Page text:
The container transport system is depicted as an automated transport belt gluing the geographically dispersed production and consumption centres around the world all together. Containerized transports form the backbone of our global economic model. Besides, transportation of general cargos by means of containers opens the opportunity to combine multiple transport modes on the land-side. The swift exchange of the container between different transport modes has set the focus among researchers in intermodal transport to move freight from the dominating road transports to a combination lead by alternative transport modes being barge, rail or even short-sea. Growing concerns about People and Planet foster the need for such a modal shift. Contrary to these classic analyses addressing opportunities for modal shift, Tom Vermeiren emphasizes in his PhD. the competition between end-to-end container transport chains. Embracing a ‘global perspective’, the research is not limited to the intermodal transport systems responsible for the exchange of containers between the hinterland and the port, but also accounts for the supplementary ocean transport systems which consolidate their volumes in the maritime load centres by employing container ships which continue growing in size. The encompassing approach following the markets’ praxis of door-to-door chains allows reiterating the role of intermodal land transport systems on the land-leg. The research specifically concentrates on the Rhine-Scheldt Delta, handling the bulk of Europe’s maritime containers through its main ports of Antwerp and Rotterdam which are engaged in a competitive battle. The rigorous examination of the door-to-door transport chains leads to the conclusion that the future of both maritime gateways is highly uncertain and volatile. This thesis is supported by empirical analyses proving that: -The profit margin of the shipping lines, being the directors of the maritime chains connecting port-to-port, does not vary for the alternative ports of call serving the Rhine-Scheldt delta hinterland (assuming equal vessel load factors). On top, the improved efficiency of the bigger container ships makes that the cost to traverse the River Scheldt diminishes. – The shippers, owners of the cargo and the directors of the end-to-end chains, do not have a specific preference for one of the two load centres. The routing of their containers is simply driven by cost considerations, while accounting for the service level constraints of their supply chain model. These premises lead to the theorem of ‘the delta in the Delta’, implying that multi-modal transport chains connecting the main ports with the shared hinterland are the single key differentiators in the container supply chains. In particular, the scale-driven intermodal systems contain the potential to (re-)distribute volumes between the competing ports which are embedded in substituting end-to-end chains. The economic value of intermodal land transport systems therefore supersedes its claimed environmental and social importance.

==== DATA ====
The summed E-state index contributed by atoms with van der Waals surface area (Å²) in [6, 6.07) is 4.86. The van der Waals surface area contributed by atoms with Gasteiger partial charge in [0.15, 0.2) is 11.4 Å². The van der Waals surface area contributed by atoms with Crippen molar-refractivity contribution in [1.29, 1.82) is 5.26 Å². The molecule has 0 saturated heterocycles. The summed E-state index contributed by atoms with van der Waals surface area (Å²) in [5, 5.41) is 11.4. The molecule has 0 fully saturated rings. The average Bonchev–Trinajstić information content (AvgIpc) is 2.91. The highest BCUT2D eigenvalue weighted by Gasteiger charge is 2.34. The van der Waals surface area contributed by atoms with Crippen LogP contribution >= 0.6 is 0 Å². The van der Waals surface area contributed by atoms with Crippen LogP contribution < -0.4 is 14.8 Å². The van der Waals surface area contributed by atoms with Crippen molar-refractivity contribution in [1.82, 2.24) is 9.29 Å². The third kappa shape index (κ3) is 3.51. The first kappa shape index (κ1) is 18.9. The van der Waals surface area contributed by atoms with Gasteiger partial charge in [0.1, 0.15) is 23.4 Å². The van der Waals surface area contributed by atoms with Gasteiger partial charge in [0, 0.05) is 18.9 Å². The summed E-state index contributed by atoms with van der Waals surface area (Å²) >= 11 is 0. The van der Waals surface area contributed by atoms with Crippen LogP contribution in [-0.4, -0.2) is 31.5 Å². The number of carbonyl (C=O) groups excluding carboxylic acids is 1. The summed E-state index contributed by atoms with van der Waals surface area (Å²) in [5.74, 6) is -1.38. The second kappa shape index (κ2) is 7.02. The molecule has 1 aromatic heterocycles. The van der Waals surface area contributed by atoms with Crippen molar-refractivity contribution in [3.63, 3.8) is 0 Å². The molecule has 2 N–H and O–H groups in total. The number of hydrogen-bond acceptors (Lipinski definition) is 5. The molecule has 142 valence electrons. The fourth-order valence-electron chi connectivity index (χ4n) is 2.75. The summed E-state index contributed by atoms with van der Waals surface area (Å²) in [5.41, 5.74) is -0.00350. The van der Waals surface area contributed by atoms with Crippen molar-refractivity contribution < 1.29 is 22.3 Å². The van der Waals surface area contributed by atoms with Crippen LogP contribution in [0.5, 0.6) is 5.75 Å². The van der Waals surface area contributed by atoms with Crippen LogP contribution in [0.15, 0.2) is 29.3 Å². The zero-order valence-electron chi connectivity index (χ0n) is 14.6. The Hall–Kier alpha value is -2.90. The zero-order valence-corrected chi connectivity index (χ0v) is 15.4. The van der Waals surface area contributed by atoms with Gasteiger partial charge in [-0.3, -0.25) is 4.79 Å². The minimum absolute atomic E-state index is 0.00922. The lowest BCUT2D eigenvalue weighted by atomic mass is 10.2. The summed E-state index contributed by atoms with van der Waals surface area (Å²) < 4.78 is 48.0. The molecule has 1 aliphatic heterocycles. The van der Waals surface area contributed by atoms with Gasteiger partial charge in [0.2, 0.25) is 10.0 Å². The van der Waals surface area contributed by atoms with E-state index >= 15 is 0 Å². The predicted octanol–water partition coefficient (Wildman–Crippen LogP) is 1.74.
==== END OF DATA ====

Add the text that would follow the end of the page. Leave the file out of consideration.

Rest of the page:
Promotor: Prof. Dr. Cathy Macharis
Committee members: Prof. Dr. P. Uyttendaele; Prof. Dr. W.P. Vossen; Dr. E. Pekin; Em. Prof. Dr. W. Winkelmans; Em. Prof. Dr. Y. Hayuth